Day 71: Judges 6-8; Gideon

Apart from the story of Sampson, Gideon would probably be considered one of the greatest, or at least most well known of the judges.  His story and all that goes with it are the subject of many Sunday School lessons about testing and trusting in God.  There are many facets to the story when we look at it from those angels, but again in this story I think we need to take a step back and look first at where God is in all of this, and how He acts for the people of Israel.

We read first that the Lord visits Gideon by way of an angel and the Gideon doesn’t recognize it until after a rather obvious sign is given to him.  After this sign, the meal he has prepared bursting into flames, Gideon still questions and tests God, just to make sure.  He kind of reminds me of another great leader of Israel that we had been talking about, Moses.  Even after being given signs and the promises of God Himself, still neither one of these men are willing to outright trust God.  Moses resisted so much that God became angry with him, Gideon tests God up to the hours and minutes prior to their attack.  Though I have to give Gideon some credit, he was still willing to go to the camp of his enemy with only 300 people, down from an army of 32,000.  However, it wasn’t until the he heard from the mouth of his enemy that the Lord was going to give the Midianites into the hands of Israel did he have the courage to face them.  I wonder what would have happened if he had heard this and then had to wait a day or two before he attacked.  Would his confidence have waned again?  Who knows…

In all this though, we really haven’t talked about God’s place in this story.  God shows up very clearly at the beginning, being present and hearing the cries of the people of Israel in their oppression.  God reminds them through a prophet of the covenant that they made and how they had broken it.  Yet once again He doesn’t leave them in their misery but raises up a great Judge, albeit a reluctant one.  God goes ever before them, preparing the enemy for defeat before Gideon even arrives, much less when he attacks.  God answers very clearly the challenge of Gideon’s father when he suggests that the people, angered by the breaking of baal’s alter (which they had no right or reason to have in the first place), that baal should contend for himself, if indeed he is a god.  And finally, the Lord is with Gideon and the people of Israel after their defeat giving rest to the Land even when the people “whore” after the ephod that Gideon creates.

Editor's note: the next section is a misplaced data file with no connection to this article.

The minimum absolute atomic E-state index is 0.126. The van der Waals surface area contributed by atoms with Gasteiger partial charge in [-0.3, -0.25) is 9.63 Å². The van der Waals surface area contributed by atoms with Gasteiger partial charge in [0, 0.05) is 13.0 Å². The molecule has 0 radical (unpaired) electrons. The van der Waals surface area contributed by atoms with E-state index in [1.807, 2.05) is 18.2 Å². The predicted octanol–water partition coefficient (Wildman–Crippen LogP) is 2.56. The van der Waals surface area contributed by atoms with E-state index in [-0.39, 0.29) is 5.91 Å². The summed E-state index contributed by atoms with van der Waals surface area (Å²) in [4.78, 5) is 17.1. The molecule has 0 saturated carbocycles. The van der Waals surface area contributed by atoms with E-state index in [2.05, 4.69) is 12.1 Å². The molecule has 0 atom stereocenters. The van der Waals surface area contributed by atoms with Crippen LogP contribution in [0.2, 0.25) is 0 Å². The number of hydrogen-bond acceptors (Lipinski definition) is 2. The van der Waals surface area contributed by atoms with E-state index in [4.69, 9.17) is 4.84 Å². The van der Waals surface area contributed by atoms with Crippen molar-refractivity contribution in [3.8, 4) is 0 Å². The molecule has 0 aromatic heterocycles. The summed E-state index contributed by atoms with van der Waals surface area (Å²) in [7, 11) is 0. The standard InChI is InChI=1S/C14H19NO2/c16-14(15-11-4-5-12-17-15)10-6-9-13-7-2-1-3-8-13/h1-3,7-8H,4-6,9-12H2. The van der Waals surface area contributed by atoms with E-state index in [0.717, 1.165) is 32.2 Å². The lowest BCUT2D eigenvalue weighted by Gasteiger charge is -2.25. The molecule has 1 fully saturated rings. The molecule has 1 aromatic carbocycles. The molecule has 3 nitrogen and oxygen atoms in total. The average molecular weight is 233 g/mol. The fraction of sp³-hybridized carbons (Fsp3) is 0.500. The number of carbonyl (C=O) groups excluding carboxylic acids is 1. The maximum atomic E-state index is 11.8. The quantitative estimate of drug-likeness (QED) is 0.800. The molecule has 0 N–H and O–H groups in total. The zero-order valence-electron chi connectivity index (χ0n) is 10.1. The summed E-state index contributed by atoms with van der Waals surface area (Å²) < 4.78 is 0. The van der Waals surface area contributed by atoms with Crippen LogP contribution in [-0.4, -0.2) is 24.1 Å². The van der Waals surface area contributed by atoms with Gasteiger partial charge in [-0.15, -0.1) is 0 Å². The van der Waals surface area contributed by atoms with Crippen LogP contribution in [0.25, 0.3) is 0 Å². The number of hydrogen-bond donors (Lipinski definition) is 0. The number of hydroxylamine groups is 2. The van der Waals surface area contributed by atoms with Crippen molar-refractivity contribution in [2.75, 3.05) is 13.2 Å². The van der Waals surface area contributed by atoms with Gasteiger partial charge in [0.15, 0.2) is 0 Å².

Once again we see the true nature of God revealed in this story.  Though He punishes the people of Israel for their sins, God is not unmerciful or unforgiving.  He once again upholds His side of the covenant, a relationship that is kept from God’s side despite the continual unfaithfulness of Israel.  This is the true nature of God’s faithfulness and unconditional love, that even when Israel walks away God remains steadfast and unchanging in His commitment to His people.  He truly is gracious and merciful, slow to anger and abounding in steadfast love!


2 Responses to “Day 71: Judges 6-8; Gideon”

  1. myrnafolkert says:

    I was thinking as I was reading this passage again. The Lord sent Gideon an angel, and did a miraculous wonder of having his bread blow up in flames. Gideon got signs and wonders–the wet fleece and the dry fleece. He had God talking to him personally, and telling him that he would not need nearly that many men in his army. Then God gave him words of knowledge about exactly which men were the ones who should stay in the army, by the way they drank at the water. To top it off, he was given a word from the Lord that if he was still afraid, he could go to the enemy camp and listen in a dream and an interpretation of that dream from apparent unbelievers. I get frustrated, thinking, “why doesn’t Gideon believe after all these signs and wonders and miraculous things that happen to him?”. Then I remember, oh yeah, that’s me too. I keep asking God over and over, “are you sure, am I hearing you correctly?”. I am the same way. I guess that’s why God shows us so many examples of these biblical characters being so human, so that we will learn from them!

  2. […] what more shall I say? For time would fail me to tell of Gideon, Barak, Samson, Jephthah, of David and Samuel and the prophets— who through faith conquered […]

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